Apr 25, 2010

Why does light leak happen on the soft shadow map?

Today I have arrived at certain conclusion about soft shadow map technique. I am trying to describe it now.

Variance shadow map (or VSM) Convolution shadow map (or CSM) and Exponential shadow map (or ESM) all have light leaking problem. On papers of VSM this problem is referred as "light bleeding". Here I assume "light bleeding" and "light leaking" are the same problem.
The light leaking artifact is actually the source of softness of the shadow. What I am proposing here to solve the light leaking problem is to differentiate inner penumbra region from outer penumbra region; I will explain more latter.

A screen shot of Exponential shadow map is below:The screen shot was referred as "no bleeding", but the fact is it is still bleeding and it has physically wrong softness on the contact points.The shadow around the contact points is supposed to be sharp because they are affected by high frequency light most. The contact point soften problem is actually a little bit different version of the light leaking problem. For example, if we put two pieces of papers very closely, the second paper which is supposed to be under shadow will get soften shadow due to the short distance.

First the reason why we have light leaking problem on shadow map retrieving methods is that we are trying to estimate information of places under the shadow map while the shadow map hold non of information of them.

There can be two types of penumbra region with respect to the shadow map. I call them inner penumbra and outer penumbra. Inner penumbra is penumbra region that is not visible from shadow map. Outer penumbra is penumbra region that is visible from shadow map.Whenever we attempt to soften "inner penumbra" region, we are using estimated values. It is because the shadow map doesn't see the inner penumbra part so that there is no information on the shadow map. The way to estimate the information behind the shadow map is causing the light leaking problem.

A physically correct shadow strength calculation should be like this:Note that we must differentiate "B and D" from "A and C". It is because B part gets full of light while A part doesn't get any. If we use the same calculation on inner penumbra region( A and C ) and outer penumbra region ( B and D ), the result must be wrong.

The problem is on "A and C" part with VSM and ESP.

The calculation of VSM is like this:
float bOuterPenumbra = ( depthOnShadowMap >= actualDepth );

float brightness = variance / ( variance + pow( actualDepth - depthOnShadowMap, 2 ) );

float finalBrightness = max( bOuterPenumbra, brightness );
This will make "A" part brighter than "C" part, which is opposite to the correct shadow model. This will make stronger shadow on "C" part and softer shadow on "A".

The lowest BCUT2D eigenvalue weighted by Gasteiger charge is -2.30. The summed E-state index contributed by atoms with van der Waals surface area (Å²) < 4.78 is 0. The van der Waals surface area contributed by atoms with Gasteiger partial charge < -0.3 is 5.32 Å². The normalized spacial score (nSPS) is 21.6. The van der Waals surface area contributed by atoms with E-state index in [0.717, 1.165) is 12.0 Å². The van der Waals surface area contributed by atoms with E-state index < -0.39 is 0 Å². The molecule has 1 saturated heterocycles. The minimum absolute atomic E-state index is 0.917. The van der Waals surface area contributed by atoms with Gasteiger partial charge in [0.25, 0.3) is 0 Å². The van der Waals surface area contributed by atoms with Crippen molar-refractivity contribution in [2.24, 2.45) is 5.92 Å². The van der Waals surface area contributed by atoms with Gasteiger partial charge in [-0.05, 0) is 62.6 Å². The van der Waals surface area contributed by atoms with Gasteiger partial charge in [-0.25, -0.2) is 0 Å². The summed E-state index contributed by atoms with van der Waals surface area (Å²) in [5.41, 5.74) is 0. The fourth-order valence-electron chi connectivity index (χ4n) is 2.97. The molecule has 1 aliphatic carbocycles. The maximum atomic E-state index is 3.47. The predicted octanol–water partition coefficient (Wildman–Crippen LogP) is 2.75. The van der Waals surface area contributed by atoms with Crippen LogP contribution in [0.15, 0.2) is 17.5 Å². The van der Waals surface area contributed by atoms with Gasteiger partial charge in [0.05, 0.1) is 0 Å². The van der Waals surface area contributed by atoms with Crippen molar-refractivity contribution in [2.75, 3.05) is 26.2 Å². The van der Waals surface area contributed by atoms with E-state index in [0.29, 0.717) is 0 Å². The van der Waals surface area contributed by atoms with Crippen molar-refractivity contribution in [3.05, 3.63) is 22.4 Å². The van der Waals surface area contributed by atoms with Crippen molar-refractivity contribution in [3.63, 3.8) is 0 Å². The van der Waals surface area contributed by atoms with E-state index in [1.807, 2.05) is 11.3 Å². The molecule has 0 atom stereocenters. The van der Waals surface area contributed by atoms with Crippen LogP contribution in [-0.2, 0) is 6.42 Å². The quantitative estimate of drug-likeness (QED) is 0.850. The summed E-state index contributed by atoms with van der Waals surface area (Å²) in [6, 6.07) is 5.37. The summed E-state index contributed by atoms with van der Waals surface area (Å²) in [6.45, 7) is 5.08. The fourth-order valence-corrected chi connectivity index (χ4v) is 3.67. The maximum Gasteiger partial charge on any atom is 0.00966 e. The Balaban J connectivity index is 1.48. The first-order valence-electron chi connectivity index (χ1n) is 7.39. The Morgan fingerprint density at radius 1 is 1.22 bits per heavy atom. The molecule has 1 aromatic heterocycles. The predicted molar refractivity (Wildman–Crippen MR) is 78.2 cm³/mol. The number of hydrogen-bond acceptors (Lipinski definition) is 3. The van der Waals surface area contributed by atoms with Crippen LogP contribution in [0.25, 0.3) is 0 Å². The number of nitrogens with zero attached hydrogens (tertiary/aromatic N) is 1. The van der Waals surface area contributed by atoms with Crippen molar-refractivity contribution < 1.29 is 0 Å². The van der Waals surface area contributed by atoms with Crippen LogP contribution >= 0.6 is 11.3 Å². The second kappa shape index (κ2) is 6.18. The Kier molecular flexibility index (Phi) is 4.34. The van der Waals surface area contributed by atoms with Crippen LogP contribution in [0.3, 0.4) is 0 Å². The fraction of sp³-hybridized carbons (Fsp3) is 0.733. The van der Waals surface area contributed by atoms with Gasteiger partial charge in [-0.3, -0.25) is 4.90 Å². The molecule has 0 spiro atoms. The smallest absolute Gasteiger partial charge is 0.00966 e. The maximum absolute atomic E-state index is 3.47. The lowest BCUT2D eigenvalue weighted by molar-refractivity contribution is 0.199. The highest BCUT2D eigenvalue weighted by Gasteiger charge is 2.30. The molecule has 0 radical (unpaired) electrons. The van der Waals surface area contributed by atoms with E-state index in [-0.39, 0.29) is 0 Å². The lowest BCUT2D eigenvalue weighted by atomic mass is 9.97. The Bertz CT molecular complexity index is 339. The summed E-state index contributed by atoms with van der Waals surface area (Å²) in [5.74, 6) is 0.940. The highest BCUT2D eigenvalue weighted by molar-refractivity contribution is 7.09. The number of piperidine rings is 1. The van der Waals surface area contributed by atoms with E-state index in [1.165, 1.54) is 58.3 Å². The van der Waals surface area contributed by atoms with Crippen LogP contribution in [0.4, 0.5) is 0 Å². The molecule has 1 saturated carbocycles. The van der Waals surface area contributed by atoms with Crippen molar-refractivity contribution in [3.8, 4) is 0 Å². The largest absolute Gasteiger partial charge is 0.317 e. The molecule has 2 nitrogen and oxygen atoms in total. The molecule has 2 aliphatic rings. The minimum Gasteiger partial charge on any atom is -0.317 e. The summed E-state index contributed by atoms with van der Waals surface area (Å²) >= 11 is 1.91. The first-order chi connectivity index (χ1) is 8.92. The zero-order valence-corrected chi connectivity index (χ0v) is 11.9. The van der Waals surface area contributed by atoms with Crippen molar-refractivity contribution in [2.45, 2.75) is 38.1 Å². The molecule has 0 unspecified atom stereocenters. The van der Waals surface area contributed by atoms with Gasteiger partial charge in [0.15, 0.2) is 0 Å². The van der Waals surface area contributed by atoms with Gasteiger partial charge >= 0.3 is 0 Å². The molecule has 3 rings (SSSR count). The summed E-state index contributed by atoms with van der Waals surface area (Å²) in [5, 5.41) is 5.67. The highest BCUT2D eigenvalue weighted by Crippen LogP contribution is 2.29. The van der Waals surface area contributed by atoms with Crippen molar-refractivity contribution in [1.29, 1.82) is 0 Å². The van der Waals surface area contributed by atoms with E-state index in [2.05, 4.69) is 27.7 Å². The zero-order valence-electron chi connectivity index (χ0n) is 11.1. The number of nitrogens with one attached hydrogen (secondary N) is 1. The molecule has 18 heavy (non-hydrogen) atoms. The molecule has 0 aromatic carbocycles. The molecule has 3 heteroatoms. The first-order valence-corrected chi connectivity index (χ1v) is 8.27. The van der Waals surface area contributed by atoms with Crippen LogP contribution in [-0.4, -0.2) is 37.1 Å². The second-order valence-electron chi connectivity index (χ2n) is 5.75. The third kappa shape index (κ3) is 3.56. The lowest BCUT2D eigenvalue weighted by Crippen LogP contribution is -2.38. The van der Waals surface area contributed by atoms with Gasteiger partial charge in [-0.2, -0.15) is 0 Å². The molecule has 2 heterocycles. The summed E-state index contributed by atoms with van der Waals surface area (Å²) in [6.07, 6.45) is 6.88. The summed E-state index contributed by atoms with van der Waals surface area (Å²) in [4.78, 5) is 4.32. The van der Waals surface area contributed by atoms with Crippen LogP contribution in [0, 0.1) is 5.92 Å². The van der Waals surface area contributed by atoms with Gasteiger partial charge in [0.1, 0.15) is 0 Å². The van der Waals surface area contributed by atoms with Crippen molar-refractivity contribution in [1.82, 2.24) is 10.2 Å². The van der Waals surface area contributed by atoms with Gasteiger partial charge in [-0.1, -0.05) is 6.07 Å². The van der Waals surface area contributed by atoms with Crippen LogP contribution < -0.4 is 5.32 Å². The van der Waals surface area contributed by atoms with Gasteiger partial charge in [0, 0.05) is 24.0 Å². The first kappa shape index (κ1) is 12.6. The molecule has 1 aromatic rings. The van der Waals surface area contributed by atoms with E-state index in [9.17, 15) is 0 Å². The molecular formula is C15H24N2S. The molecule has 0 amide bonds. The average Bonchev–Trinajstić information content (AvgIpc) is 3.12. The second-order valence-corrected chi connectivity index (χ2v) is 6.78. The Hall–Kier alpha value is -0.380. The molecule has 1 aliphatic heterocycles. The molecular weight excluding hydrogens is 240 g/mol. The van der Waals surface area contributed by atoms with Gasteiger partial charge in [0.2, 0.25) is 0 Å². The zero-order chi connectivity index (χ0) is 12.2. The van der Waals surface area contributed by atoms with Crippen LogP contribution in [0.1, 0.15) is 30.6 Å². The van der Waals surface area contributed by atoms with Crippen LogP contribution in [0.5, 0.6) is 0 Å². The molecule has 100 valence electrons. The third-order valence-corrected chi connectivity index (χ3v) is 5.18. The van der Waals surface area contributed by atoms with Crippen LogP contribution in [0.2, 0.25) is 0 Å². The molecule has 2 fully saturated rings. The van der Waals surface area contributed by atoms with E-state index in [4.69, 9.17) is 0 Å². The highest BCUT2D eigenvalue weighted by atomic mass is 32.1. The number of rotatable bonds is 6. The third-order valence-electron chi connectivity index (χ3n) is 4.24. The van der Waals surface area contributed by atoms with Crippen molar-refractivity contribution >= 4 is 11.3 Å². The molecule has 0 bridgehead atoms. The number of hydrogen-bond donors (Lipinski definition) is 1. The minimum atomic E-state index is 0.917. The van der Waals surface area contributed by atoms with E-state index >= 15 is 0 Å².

Note that VSM does not count the outer penumbra region into the calculation. In order words VSM is working with inner penumbra region not with outer penumbra region.

ESM does the smiliar calculation way of VSM. It reduced light leaking problem but now it causes contact point soften problem. It is because ESM considers depth values only regardless how much the depth values are interpolated. By this reason, the light leaking problem is moved from "C" part to "A" part so that it appears to be soften contact points.

To address this light leaking problem, we need to give the softness on the outer penumbra rather than the inner penumbra. With respect to the fact that the shadow map holds no information of inner penumbra region, it makes more sense to apply shadow softening on the outer penumbra region.

The calculation will be like this:
const float e = 2.71828183;
const expConst = -5.0;

const bool bUnderShadow = ( actualDepth > depthOnShadowMap );

const float brightness = ( bUnderShadow ? 0.0 : ( 1 - saturate( pow( e, expConst * actualDepth ) / pow( e, expConst * expFromExpMap ) ) ) );
There are some problems on this approach.

One of them is that we cannot use "second depth rendering" trick on shadow map rendering phase. Second depth rendering is to render back face on the shadow map rather than front face. It is very helpful to reduce the shadow swimming problem and "surface acne" problem. Since the softness calculation relies on the front face depth, we can no longer use second depth rendering.

Another problem is that we must hold the original shadow map in order to differentiate inner penumbra and outer penumbra. When we want to pre-filter the shadow map as ESM does, we need to fetch texels on both.

I have some of solutions in my mind and I will post more details after I get enough test results.


Kris Olhovsky said...

You write "pow(e, b)" with e=2.2718... It's worth noting that GLSL and HLSL have the exp() intrinsic for this :)

Kris Olhovsky said...
This comment has been removed by the author.
Kris Olhovsky said...

Also, you can simplify your brightness formula to ( 1 - saturate(exp(expConst * (actualDepth - expFromExpMap))).